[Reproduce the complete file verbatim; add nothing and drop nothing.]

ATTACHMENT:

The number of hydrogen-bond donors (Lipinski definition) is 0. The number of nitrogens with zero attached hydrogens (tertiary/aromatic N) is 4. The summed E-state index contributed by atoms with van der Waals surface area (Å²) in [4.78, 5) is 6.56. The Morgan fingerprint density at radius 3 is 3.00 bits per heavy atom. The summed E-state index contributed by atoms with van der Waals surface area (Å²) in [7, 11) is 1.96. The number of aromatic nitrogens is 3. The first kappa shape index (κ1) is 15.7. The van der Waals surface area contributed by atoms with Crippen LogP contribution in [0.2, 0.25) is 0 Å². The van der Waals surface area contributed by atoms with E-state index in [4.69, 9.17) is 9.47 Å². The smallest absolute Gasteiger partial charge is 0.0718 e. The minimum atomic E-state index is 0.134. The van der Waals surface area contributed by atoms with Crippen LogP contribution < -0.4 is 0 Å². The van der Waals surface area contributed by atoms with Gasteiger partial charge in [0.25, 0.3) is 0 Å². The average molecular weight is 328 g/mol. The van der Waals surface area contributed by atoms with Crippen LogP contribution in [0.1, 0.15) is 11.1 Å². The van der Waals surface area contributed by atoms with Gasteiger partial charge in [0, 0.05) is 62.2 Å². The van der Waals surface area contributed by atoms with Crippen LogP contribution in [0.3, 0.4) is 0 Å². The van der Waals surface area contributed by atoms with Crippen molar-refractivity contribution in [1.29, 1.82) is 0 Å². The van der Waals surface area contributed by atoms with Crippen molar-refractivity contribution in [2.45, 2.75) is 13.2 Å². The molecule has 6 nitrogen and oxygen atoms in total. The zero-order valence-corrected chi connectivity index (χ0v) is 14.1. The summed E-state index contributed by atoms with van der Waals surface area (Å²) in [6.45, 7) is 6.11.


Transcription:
The number of hydrogen-bond donors (Lipinski definition) is 0. The number of nitrogens with zero attached hydrogens (tertiary/aromatic N) is 4. The summed E-state index contributed by atoms with van der Waals surface area (Å²) in [4.78, 5) is 6.56. The Morgan fingerprint density at radius 3 is 3.00 bits per heavy atom. The summed E-state index contributed by atoms with van der Waals surface area (Å²) in [7, 11) is 1.96. The number of aromatic nitrogens is 3. The first kappa shape index (κ1) is 15.7. The van der Waals surface area contributed by atoms with Crippen LogP contribution in [0.2, 0.25) is 0 Å². The van der Waals surface area contributed by atoms with E-state index in [4.69, 9.17) is 9.47 Å². The smallest absolute Gasteiger partial charge is 0.0718 e. The minimum atomic E-state index is 0.134. The van der Waals surface area contributed by atoms with Crippen LogP contribution < -0.4 is 0 Å². The van der Waals surface area contributed by atoms with Gasteiger partial charge in [0.25, 0.3) is 0 Å². The average molecular weight is 328 g/mol. The van der Waals surface area contributed by atoms with Crippen LogP contribution in [0.1, 0.15) is 11.1 Å². The van der Waals surface area contributed by atoms with Gasteiger partial charge in [0, 0.05) is 62.2 Å². The van der Waals surface area contributed by atoms with Crippen LogP contribution in [0.3, 0.4) is 0 Å². The van der Waals surface area contributed by atoms with Crippen molar-refractivity contribution in [1.29, 1.82) is 0 Å². The van der Waals surface area contributed by atoms with Crippen molar-refractivity contribution in [2.45, 2.75) is 13.2 Å². The molecule has 6 nitrogen and oxygen atoms in total. The zero-order valence-corrected chi connectivity index (χ0v) is 14.1. The summed E-state index contributed by atoms with van der Waals surface area (Å²) in [6.45, 7) is 6.11.